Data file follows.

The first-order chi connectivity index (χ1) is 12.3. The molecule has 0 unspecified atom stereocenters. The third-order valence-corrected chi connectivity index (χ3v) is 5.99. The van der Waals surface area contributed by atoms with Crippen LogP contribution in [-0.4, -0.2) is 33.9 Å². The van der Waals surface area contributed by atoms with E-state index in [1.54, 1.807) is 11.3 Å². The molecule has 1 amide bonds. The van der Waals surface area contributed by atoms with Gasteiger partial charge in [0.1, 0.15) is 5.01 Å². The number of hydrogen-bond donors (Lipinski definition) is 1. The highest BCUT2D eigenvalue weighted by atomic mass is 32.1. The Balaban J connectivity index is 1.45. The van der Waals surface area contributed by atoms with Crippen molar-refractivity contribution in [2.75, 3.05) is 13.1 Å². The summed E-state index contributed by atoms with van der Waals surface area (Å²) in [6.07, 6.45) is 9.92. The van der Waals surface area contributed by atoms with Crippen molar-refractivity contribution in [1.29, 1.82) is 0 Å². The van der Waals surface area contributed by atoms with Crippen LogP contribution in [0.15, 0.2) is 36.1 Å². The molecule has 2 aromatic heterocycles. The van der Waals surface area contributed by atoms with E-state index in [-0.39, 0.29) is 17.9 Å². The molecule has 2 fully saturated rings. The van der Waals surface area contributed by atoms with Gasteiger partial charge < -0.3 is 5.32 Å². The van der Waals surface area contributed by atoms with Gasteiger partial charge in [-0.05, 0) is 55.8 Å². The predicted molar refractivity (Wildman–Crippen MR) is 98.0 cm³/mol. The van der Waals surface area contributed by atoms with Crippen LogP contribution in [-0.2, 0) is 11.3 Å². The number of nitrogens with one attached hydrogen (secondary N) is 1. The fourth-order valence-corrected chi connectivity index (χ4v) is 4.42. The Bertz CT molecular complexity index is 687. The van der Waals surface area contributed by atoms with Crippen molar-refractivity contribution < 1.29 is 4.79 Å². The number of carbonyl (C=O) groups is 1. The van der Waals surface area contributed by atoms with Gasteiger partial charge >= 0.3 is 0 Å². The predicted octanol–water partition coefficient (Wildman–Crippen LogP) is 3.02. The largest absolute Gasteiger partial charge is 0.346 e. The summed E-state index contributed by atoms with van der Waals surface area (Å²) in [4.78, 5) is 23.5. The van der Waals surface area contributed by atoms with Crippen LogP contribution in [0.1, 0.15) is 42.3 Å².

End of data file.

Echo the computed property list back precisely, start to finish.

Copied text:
The first-order chi connectivity index (χ1) is 12.3. The molecule has 0 unspecified atom stereocenters. The third-order valence-corrected chi connectivity index (χ3v) is 5.99. The van der Waals surface area contributed by atoms with Crippen LogP contribution in [-0.4, -0.2) is 33.9 Å². The van der Waals surface area contributed by atoms with E-state index in [1.54, 1.807) is 11.3 Å². The molecule has 1 amide bonds. The van der Waals surface area contributed by atoms with Gasteiger partial charge in [0.1, 0.15) is 5.01 Å². The number of hydrogen-bond donors (Lipinski definition) is 1. The highest BCUT2D eigenvalue weighted by atomic mass is 32.1. The Balaban J connectivity index is 1.45. The van der Waals surface area contributed by atoms with Crippen molar-refractivity contribution in [2.75, 3.05) is 13.1 Å². The summed E-state index contributed by atoms with van der Waals surface area (Å²) in [6.07, 6.45) is 9.92. The van der Waals surface area contributed by atoms with Crippen molar-refractivity contribution in [1.29, 1.82) is 0 Å². The van der Waals surface area contributed by atoms with Crippen LogP contribution in [0.15, 0.2) is 36.1 Å². The molecule has 2 aromatic heterocycles. The van der Waals surface area contributed by atoms with E-state index in [-0.39, 0.29) is 17.9 Å². The molecule has 2 fully saturated rings. The van der Waals surface area contributed by atoms with Gasteiger partial charge < -0.3 is 5.32 Å². The van der Waals surface area contributed by atoms with Gasteiger partial charge in [-0.05, 0) is 55.8 Å². The predicted molar refractivity (Wildman–Crippen MR) is 98.0 cm³/mol. The van der Waals surface area contributed by atoms with Crippen LogP contribution in [-0.2, 0) is 11.3 Å². The number of nitrogens with one attached hydrogen (secondary N) is 1. The fourth-order valence-corrected chi connectivity index (χ4v) is 4.42. The Bertz CT molecular complexity index is 687. The van der Waals surface area contributed by atoms with Crippen molar-refractivity contribution < 1.29 is 4.79 Å². The number of carbonyl (C=O) groups is 1. The van der Waals surface area contributed by atoms with Gasteiger partial charge >= 0.3 is 0 Å². The predicted octanol–water partition coefficient (Wildman–Crippen LogP) is 3.02. The largest absolute Gasteiger partial charge is 0.346 e. The summed E-state index contributed by atoms with van der Waals surface area (Å²) in [4.78, 5) is 23.5. The van der Waals surface area contributed by atoms with Crippen LogP contribution in [0.1, 0.15) is 42.3 Å².